Sunday, June 15, 2008

An inspiring start

We began our Pilgrimage of Remebrance today, June 16.
It was a busy day! We started at Central Prison with silent prayer
and a short greeting to the prisoners on Death Row.

We walked through the streets of Raleigh, passing to remember a murder victim at the sight of a murder on South St. We were fortunate to be joined by the parents of a death row inmate and by John Comer of Murder Victims’ Families for Reconciliation. MVFR is one of the Pilgrimage's endorsers.

Our next stops were the courthouse in downtown Raleigh, where capital cases are tried. We remembered the anguish suffered by all who must endure a capital trial. A few short steps north brought us to the old Capitol building an the heart of Raleigh. Gov. Mike Easley's office is located here. Each time there is an execution, many come to the Governor's office to plead clemency.

We continued through Bicentennial Plaza, past the NC Legislative Building, and on to the Governor's Mansion. Gov Easley has only granted clemency in a death sentence two times, in 2001 and 2002.

Our march then continued north. We stopped at the site of another murder in Raleigh before picking up the pace in order to get north of the 540/US1 exchange by 6:00. We crossed Raleigh's 440 outer beltline on the Capital Boulevard bridge.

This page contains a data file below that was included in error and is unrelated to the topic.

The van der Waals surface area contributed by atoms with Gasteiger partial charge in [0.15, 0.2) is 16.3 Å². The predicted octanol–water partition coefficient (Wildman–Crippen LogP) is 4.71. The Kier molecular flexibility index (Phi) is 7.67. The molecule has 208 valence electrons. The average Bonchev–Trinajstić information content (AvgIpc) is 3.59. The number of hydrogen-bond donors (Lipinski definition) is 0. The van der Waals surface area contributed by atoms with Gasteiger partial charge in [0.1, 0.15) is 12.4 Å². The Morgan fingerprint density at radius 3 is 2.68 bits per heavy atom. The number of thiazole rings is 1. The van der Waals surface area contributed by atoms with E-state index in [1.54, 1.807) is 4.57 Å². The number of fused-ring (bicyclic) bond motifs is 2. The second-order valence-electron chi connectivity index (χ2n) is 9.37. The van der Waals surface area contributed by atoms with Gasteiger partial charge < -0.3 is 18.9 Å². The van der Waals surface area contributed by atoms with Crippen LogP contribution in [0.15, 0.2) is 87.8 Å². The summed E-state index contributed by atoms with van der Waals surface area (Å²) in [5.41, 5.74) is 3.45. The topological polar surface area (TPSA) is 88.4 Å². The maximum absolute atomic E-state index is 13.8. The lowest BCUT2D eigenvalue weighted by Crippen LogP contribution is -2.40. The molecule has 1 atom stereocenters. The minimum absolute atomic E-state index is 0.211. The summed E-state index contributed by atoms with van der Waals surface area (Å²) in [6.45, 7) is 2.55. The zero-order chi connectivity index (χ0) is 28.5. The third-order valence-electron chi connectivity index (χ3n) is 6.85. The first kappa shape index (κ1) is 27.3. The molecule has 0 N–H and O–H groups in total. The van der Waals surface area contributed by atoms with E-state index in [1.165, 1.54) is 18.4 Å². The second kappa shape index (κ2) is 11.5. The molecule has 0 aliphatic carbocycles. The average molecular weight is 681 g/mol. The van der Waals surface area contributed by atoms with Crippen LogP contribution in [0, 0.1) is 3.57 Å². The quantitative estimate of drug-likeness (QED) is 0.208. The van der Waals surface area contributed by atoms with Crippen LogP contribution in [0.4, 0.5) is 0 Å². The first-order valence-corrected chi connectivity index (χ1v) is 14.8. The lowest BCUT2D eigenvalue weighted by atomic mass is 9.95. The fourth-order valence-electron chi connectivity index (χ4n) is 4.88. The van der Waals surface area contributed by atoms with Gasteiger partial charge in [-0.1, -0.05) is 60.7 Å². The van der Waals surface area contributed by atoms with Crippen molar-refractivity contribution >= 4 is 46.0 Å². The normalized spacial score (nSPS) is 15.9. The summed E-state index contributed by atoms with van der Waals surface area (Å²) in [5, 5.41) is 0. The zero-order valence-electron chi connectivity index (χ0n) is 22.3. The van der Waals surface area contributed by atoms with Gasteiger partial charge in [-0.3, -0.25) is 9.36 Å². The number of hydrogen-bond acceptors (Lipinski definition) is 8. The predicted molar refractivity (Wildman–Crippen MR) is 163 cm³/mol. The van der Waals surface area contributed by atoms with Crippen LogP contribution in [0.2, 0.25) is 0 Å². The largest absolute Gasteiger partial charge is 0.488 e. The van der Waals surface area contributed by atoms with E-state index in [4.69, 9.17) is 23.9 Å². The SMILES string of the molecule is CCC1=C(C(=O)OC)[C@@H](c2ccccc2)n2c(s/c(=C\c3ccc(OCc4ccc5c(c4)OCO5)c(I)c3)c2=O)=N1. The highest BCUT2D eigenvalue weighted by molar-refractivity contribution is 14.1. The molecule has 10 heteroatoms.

(Some of the younger set took a ride in the sag wagon to get around the busier traffic areas, or simply to rest and cool off on this 90 degree, sunny day in Raleigh.)

This evening, we were welcomed to the Church of the Nativity in Raleigh for a gathering of prayers, some dinner, and fellowship. We are very grateful for the hospitality granted by Mother Diane Corlette, Rector of the Church of the Nativity. Diane is a former president of People of Faith Against the Death Penalty (PFADP).

Stephen Dear, current and tireless executive director of PFADP, was there with his family to greet us and give the core walkers fresh PFADP shirts to wear on our journey. (You can order your own "Fry okra, not people" shirt at Folks from Rutpa house in Durham, Leah from the Capital Restorative Justice Project and Marcia Timmel provided food/and and support. PFADP and the Capital Restorative Justice Project are also endorsers of the Pilgrimage.

Rev. William Barber, president of the NC state NAACP, spoke to the group, to provide Strength for the Journey. Rev. Barber spoke, "We in the civil rights movement know the value of walking." He also voiced his - and the 20,000 members of NC NAACP - endorsement of the Pilgrimage. "As predident, I have some authority in such matters." We appreciate his kind and inspiring words, and we will contemplate them in the 290 remaining miles of our journey.

Rev William Barber accepts a PFADP shirt which reads "I have a brother on death row. So do you." From left to right: Marcia Timmel, Scott Bass, Roberta Mothershead, Steve Dear, Dwane Atkinson, Rev. William Barber, Patrick O'Neill.

1 comment:

thestatelottery said...

Way to go! This is an amazing act of justice and courage that you all are exhibiting.